Tuesday, May 31, 2011

Letting Go

I took the day off work to get some things done around the house. Bill stopped by as I was taking the girls to school and asked if I was up for a ride later. I said I was always up for a ride. Apparently that sounded as non-committal as I intended so he had Randy text me. With that much peer pressure to ride with them, I caved. I almost squandered a perfect summer day cleaning the garage.

Yesterday was my third attempt to empty out the shed. Silly how hard it was for me to get rid of things I don't need. I decided to hang on to my Yamaha but everything else was on the chopping block. I left some items on the porch for Bill, including my 1932 Silver King. Bill belongs to this group called Freak Bike Nation. They build from scratch or heavily modify bicycles, much like people do with custom motorcycles; not my cup of tea but I appreciate their art work. I knew Bill would like to subvert the Silver King into something.

Bill loaded the bicycle tires and trailer hitches and saw horses into his truck. As he loaded the bicycle, he turned to me and said he would take my bicycle, and hang it from his garage rafters, but when I get my shit together, to come back for it because it is still my bicycle. It was very cool of him to say that. I feel bad he doesn't really comprehend how long he will be storing my bike.

Sunday, May 29, 2011

Rain King

I down loaded my heart rate files last night. Apparently I rode less than 4 hours a week in May. In addition to life's normal distractions, there has been this strange phenomenon where, when I ride alone, the simple act of snapping into my Shimano pedals causes it to rain. Not gentle Spring showers; torrential rains. Rivers crest their beds, parking lots are submerged. This has happened with alarming consistency. And I feel responsible.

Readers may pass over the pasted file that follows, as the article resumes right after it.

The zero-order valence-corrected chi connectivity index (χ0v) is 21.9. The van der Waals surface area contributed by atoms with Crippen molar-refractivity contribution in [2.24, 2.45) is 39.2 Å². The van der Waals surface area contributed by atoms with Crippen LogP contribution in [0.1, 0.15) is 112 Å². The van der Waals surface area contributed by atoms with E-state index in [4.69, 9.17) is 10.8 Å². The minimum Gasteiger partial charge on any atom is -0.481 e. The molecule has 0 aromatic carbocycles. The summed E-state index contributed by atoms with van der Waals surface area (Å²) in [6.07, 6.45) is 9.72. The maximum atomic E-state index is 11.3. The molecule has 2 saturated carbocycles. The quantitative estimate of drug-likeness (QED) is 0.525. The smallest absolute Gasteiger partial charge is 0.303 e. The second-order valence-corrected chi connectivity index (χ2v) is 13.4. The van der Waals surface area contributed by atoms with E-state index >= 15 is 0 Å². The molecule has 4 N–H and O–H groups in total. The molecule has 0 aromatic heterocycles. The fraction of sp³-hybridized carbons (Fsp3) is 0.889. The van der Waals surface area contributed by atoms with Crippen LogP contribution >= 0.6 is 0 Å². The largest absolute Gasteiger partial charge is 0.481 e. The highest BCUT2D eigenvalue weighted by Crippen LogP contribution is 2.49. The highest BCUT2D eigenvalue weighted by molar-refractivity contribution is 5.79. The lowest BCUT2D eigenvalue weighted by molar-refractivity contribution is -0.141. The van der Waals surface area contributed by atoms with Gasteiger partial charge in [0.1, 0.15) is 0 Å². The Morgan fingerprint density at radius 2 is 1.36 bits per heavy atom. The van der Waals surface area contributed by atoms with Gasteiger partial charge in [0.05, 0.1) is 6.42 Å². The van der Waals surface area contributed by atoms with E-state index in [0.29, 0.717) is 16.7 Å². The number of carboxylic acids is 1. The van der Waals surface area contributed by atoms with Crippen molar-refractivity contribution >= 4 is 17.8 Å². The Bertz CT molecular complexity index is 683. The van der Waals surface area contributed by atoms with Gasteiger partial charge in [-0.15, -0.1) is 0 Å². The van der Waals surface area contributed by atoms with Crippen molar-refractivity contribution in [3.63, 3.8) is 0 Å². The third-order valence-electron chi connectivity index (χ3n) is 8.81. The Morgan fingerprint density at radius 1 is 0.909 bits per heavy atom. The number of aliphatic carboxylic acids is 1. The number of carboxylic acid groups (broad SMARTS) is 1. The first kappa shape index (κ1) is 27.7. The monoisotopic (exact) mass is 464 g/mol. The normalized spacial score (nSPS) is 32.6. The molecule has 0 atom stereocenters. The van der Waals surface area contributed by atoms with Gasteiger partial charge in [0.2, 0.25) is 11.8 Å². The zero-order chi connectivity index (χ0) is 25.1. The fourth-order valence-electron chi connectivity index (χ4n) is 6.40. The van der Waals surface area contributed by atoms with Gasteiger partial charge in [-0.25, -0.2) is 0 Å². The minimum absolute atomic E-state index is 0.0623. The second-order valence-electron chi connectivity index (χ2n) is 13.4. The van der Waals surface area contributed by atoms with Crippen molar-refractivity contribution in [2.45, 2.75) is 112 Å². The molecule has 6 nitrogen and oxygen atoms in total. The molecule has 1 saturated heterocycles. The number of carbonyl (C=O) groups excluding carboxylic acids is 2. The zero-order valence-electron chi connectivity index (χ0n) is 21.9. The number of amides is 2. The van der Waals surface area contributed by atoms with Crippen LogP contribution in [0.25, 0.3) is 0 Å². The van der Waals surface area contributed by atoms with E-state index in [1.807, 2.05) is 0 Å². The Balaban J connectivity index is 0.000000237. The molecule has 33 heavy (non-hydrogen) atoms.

So it is with this back story I rode Brighton today. Alone. It was an excellent ride. I thought about how silly it was to think I was causing the rain, like god had nothing better to do than mess with me.

Halfway through the ride, the skies turned green. Then tornado sirens went off. Allie called me from her friends to tell me they had taken cover because of the tornado warning. Nice.

As I rode home, I pictured the wind pulling me up into the sky, like Miss Almira Gulch. I survived.
Earlier in the day I took another shot at cleaning out the shed. Last week I tried but I think the problem was I had too much ambition: I tired to get rid of the motorcycle that was a integral part of my tumultuous youth. Today I just tried to clean the rafters of the shed, nothing but an old bicycle and used tires. 20 sets of used tires. No one needs 20 sets of tires, I get that, but you need more than one set. A set of studded tires for riding on ice. And 2.2 Kenda Nevegals for snow, 1.5 Continental Cross-Country Pros for mud, 1.9 Maxxis Maxlite 310 for non-technical hard pack conditions, Gearx slicks for riding on roads in the Spring before the trails thaw, and apparently 15 other reasons because I didn't end up throwing out any tires. I will revisit the need for tires and my Yamaha RD350 later.

I considered the bicycle. My dad's 1932 Silver King. It looks like a mountain bike but of course it would be another 40-some years until Fisher (or Ritchey or Cunningham or someone) invented the mountain bike. But still, the bike has an 18" aluminum frame, wishbone rear seat stay, double butted spokes, and front suspension. And, although this bike has tubes, my dad said he had friends back in the 30's who had tubeless tires on their bikes. Sure seems like a mountain bike to me but so many people agree the mountain bike was invented in 1979 that I am not going to stand up and argue the point. Maybe they didn't have dirt trails before Gary Fisher either. What do I know.

Monday, May 23, 2011

Putting a Price on Sentimental Value

This weekend provided me a rare break in the weather and my schedule; I got a few excellent rides in. I didn’t even pretend to train.  I ride at Pontiac Lakes every so often but I think yesterday was the first time I rode there at well below my lactate threshold.  I never noticed what a pretty trail it is.